Returning From Furlough:
How Coaching Can Help Re-engage Your Workforce

How do you successfully re-engage employees after an extended period of absence from work? This is something organizations have been grappling with for years, whether it be post-maternity, parental or long-term sick leave. What can we learn from here and apply to those returning from furlough?

Returning from any leave of absence can be highly stressful; those returning from furlough are likely to experience even greater anxiety given the probable uncertainty that surrounds their jobs and their company’s survival post-COVID. A Google search for ‘Bringing employees back from furlough’ produces a plethora of links to articles providing advice on the practical and legal aspects of the task.

There is, though, very little addressing employee engagement and the psychological factors involved. It is inevitable that employees will feel different as a result of their time away from the business. Disengagement can cost employers $400-500 billion annually*, so it’s critical for employers to consider how they can address and mitigate this alongside the practical and legal elements required.

One intervention often hailed as hugely successful for new working mothers is maternity coaching. A lot of larger organizations have coaching programs in place specifically to support mothers, both during maternity leave and as they rejoin the workforce. The Big Four firm EY, which has run a maternity coaching program since 2011, reports improved retention rates of talented women within the two years following the return to work2.

Coaching can often be considered expensive. Traditional programs are often exclusive to senior teams requiring significant resource. Recognizing ways to break down these barriers and facilitate on-demand and accessible coaching for all can deliver great benefits.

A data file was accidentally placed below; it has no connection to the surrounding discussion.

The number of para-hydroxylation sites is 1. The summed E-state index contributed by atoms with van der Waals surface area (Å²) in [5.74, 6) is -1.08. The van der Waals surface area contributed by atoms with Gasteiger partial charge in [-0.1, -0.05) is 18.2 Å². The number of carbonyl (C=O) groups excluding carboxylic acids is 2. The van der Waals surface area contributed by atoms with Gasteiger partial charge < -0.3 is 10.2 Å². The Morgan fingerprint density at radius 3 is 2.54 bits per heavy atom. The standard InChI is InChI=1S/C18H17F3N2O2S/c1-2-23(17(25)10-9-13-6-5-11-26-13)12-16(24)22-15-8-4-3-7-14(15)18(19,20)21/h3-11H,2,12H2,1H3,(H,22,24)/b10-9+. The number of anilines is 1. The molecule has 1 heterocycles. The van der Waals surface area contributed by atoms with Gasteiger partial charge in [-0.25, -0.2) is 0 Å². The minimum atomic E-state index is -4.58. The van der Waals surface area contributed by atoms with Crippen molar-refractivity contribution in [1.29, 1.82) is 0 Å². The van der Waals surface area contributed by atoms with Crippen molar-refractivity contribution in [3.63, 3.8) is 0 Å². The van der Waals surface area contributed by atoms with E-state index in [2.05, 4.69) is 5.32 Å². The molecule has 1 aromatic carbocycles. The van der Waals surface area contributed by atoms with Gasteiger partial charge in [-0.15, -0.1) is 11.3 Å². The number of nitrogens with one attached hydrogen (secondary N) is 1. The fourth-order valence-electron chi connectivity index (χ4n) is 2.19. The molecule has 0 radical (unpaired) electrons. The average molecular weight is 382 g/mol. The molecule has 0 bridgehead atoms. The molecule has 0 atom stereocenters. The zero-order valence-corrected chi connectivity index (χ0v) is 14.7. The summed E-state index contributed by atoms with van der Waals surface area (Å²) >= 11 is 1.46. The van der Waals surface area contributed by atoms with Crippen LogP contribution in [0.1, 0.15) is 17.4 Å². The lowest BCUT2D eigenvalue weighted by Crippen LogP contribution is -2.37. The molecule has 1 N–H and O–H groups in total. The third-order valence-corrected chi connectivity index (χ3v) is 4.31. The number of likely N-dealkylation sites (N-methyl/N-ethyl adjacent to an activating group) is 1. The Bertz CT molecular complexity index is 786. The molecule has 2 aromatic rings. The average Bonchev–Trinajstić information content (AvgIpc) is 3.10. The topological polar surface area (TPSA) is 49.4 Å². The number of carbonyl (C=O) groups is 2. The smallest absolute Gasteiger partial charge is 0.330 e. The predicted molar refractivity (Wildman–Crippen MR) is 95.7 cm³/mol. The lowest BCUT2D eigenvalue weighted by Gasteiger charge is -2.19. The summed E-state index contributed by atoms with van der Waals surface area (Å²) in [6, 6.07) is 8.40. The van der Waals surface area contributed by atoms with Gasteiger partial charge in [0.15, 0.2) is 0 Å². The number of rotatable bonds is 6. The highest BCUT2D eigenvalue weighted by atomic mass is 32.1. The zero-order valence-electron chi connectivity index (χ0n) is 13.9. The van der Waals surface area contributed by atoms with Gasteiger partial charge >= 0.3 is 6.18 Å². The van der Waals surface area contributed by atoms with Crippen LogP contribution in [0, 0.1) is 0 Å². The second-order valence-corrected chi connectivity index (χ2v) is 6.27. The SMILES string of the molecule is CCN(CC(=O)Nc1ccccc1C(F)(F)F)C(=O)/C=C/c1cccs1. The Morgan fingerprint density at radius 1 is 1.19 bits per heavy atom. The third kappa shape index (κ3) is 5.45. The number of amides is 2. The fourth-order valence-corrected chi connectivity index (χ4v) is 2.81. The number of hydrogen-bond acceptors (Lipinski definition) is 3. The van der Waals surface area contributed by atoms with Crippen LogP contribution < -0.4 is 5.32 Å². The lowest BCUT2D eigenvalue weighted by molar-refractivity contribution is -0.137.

Leaders are recognizing the positive impact coaching can have on employee engagement, motivation and job performance, and are seeking to create coaching cultures within organizations. These coaching cultures rely on managers being able to coach their teams on a regular basis, rather than employees having formal sessions with an accredited coach. The ICF Global Consumer Awareness Study found that the positive impacts of coaching include:

  • 37% increased wellbeing
  • 39% optimized work performance
  • 43% increased productivity

Organizations who invest time in coaching and supporting their teams may well find that they are more successful in bringing their employees back from furlough. So how do you get it right?

The traditional barriers associated with coaching need to be broken down and some of the core components of successful coaching need to be made accessible to small and large businesses. Organizations should look for ways that make it easier to engender a coaching and developmental culture for everyone that doesn’t require heavy investment or large third-party involvement. Solutions which are easy to administer and user-friendly deliver can help:

  • empower managers to have valuable coaching conversations with individuals they manage
  • encourage individuals to self-coach and drive their own personal development
  • provide a structured approach for facilitating activity focused on developing strengths and improving challenge areas

Key to accessibility in the current climate is finding coaching solutions that can be delivered virtually and actively facilitating this. Make sure that whatever initiatives are suggested or made available can work just as well remotely and make sure that those involved feel supported and confident in adapting to this way of coaching.

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    2. Ernst & Young



    Hannah Mullaney

    Managing Consultant
    Saville Assessment, a Willis Towers Watson Company

    Connect with Hannah on LinkedIn